NI water dispute to escalate as shop stewards vote to withdraw ‘emergency cover’ arrangements

unite-white-out-of-redCall for Minister to intervene to avoid consequences of prolonged industrial action

‘Goodwill’ emergency cover arrangements withdrawn by workforce after management abuse

January 10: The Water Group of Trade Unions, including UNITE, NIPSA and GMB, has announced the termination of a protocol designed to avoid water shortages during the festive period. As part of the arrangements, between the 23 December and 4 January workers responded to a number of critical incidents outside their normal working hours.

Unite industrial officer, Joanne McWilliams, indicated that despite some progress at negotiations mediated by the Labour Relations Agency (LRA), management had failed to address the workforce’s concerns in relation to proposed changes to pension costs and terms and conditions.

“While management had moved to address some areas of contention, their proposals in relation to pension costs were completely inadequate. Furthermore, management sought a change to ‘bell to bell’ working arrangements which would drastically extend the working day for water service staff with no recompense offered.

“All three unions brought the revised management proposals to our membership who unanimously rejected them.

“Our members have the right to take industrial action but have decided to limit this to a work-to-rule. Over the festive period we agreed to provide emergency cover to ensure that households didn’t experience any adverse impact from our industrial action.

“Unfortunately, there were a number of instances where this gesture of goodwill was abused by management. As such, we have decided to withdraw from arrangements to provide emergency cover with immediate effect. This will mean that staff participating in industrial action will not be asked by the ‘strike committee’ to respond to any incidents outside their normal working hours.

“While we regret this situation, it has resulted from management intransigence. There is still time, even at this eleventh hour, for the Minister and management to avoid the consequences of this concerning situation to intervene and make serious proposals to address our members’ concerns”, Ms McWilliams concluded.

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2 Responses to NI water dispute to escalate as shop stewards vote to withdraw ‘emergency cover’ arrangements

  1. I just want to register my view, which I would add is widely held within my local community, that the current action relating to maintenance of water supplies seems to be based on damaging the community and treating them as hostages in this dispute. The last few weekends resulted in the less- represented rural population suffering significantly, especially the vulnerable members such as elderly, disabled and children. Melting snow is a poor reflection on the NIPSA campaign and its impact on the less well-off who cant afford to drive some distance to collect water, even if the roads were passable.
    The rural population are easy targets and if this was happening in derry or Belfast the reaction would be different. Presently the mealy – mouthed politicians from every spectrum are more interested in garnering votes for May and are afraid to be critical – no votes in advocating privatisation or water charges. But there is a serious and widespread disconnect between NI water workforce and its customers – just listening to radio comments from those affected in Draperstown last week( and still affected probably) about the disdain they endured trying to get some information makes that very evident.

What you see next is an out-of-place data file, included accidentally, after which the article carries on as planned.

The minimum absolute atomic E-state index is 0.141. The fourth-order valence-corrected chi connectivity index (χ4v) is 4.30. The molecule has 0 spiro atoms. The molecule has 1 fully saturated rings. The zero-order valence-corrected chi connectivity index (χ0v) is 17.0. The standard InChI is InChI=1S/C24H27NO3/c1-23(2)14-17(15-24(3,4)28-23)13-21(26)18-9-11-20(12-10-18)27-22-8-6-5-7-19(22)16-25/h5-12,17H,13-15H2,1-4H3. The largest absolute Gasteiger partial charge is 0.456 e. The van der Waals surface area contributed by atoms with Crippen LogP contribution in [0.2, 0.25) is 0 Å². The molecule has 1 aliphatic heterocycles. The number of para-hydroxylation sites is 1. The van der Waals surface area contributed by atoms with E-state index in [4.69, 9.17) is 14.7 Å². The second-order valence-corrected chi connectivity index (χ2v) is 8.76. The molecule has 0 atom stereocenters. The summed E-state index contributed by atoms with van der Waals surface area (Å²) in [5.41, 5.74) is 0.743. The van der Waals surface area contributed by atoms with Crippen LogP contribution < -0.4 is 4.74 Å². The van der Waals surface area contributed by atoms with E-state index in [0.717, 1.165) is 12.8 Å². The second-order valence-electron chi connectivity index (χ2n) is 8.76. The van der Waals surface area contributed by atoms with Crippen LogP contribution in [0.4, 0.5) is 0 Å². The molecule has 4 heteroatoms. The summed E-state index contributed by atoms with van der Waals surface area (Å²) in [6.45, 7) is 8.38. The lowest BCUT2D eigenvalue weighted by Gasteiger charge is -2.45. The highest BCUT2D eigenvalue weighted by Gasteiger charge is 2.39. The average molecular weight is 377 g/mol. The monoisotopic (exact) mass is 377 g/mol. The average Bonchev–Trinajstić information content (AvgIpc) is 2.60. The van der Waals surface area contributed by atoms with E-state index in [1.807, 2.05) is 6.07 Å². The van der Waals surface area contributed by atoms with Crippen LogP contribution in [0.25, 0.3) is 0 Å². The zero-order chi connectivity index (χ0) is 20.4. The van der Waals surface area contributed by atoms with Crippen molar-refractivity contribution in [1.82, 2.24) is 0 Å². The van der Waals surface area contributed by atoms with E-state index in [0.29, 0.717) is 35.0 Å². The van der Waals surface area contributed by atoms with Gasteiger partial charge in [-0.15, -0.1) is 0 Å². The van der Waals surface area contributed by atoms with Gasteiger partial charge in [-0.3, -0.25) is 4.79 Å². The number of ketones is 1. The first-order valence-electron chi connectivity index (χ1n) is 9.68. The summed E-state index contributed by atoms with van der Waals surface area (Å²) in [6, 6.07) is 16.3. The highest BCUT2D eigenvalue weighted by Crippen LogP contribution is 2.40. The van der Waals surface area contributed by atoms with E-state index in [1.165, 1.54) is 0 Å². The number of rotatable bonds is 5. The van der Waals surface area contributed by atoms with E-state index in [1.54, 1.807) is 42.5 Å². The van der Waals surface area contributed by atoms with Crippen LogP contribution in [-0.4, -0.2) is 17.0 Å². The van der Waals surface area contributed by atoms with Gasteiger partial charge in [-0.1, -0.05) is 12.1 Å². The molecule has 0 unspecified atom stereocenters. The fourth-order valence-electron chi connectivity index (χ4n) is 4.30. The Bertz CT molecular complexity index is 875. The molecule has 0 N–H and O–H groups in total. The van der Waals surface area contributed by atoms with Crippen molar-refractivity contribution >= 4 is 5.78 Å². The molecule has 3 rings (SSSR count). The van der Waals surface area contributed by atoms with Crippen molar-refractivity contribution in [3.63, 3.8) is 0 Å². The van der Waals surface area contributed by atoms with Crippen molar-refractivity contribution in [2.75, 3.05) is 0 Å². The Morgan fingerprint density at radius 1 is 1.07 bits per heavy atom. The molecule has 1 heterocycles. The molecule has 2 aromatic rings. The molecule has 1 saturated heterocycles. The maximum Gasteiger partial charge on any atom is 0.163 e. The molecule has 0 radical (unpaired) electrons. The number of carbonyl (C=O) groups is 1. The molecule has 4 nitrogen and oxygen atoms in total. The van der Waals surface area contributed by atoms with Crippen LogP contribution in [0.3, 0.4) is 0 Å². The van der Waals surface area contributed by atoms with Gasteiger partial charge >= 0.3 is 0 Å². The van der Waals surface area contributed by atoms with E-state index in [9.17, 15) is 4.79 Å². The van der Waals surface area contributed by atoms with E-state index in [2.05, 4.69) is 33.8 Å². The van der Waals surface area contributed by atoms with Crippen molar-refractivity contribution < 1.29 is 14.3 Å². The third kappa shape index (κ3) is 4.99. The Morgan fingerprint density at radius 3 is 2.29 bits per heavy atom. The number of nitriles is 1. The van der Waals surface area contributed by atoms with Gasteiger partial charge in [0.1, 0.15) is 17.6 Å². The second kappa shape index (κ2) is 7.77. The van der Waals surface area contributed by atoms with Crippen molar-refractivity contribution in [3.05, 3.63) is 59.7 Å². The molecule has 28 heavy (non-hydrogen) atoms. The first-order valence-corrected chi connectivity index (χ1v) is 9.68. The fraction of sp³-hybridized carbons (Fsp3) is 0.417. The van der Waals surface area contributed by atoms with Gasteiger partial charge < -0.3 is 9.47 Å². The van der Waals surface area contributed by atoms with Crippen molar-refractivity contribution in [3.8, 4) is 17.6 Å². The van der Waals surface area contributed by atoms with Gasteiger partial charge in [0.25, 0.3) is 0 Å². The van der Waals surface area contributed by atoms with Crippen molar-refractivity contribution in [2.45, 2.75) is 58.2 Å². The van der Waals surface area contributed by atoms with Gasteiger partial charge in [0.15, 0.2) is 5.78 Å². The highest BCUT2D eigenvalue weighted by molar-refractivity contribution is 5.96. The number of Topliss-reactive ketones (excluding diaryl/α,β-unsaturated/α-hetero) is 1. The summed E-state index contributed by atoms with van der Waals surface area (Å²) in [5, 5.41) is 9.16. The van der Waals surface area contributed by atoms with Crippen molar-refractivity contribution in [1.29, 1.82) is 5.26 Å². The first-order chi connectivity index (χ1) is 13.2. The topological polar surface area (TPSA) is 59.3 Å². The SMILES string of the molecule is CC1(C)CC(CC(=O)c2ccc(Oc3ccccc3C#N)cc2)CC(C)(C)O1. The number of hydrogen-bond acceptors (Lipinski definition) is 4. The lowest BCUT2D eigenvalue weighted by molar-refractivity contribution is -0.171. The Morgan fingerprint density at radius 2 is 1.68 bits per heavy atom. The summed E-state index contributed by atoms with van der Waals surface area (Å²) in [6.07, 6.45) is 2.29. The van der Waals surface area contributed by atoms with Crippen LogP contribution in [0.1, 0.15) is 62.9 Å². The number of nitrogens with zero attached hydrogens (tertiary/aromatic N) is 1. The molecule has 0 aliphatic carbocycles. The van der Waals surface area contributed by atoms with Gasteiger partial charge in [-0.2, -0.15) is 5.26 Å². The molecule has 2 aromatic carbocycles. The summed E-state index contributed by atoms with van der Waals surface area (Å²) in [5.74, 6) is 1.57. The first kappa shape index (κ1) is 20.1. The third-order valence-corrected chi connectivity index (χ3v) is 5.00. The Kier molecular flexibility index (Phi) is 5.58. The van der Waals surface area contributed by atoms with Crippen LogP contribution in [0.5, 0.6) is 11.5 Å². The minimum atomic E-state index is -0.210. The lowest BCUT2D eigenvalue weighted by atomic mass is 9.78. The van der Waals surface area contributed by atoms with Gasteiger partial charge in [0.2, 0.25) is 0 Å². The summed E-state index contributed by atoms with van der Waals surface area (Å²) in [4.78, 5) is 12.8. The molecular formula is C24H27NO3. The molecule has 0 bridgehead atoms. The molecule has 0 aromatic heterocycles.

Considering the time of year and the severe current weather which means some households have no heating if they have no mains water pressure, would postponing this action until more favourable conditions not be seen a s a charitable gesture? Irrespective of the rights and wrongs of the dispute.

    • Willie,

      Thanks for your comment. NI Water workers are amongst the lowest paid utility workers in the UK or Ireland. In the past, their low pay has been partially offset by a decent pension and job security – both these benefits have been attacked by management and our members have been forced to respond.

      Our members put in place an emergency cover protocol which ensured that the strike didn’t affect households over the festive period – however, due to management abuse of this mechanism it was withdrawn. This led to mounting crisis affecting households – unfortunately, it was only at this point that the Stormont Ministers woke up to the seriousness of this issue and thankfully we were able to agree terms to suspend our action.

      Wider questions need to be asked, not least of which are why is a service so dependent on our members working overtime that simply working to rule (not a strike) can cause such disruption. Why was there such an acute impact on services in rural areas and the west – this provides evidence of a legacy of underinvestment that Unite has repeated raised with our political representatives.

      No NI Water worker wanted to engage in this work-to-rule, they were pushed into it by brutal cuts pushed through by the NI Executive. We hope that we can build a more effective working relationship with management to ensure an optimal service is provided to all our citizens.

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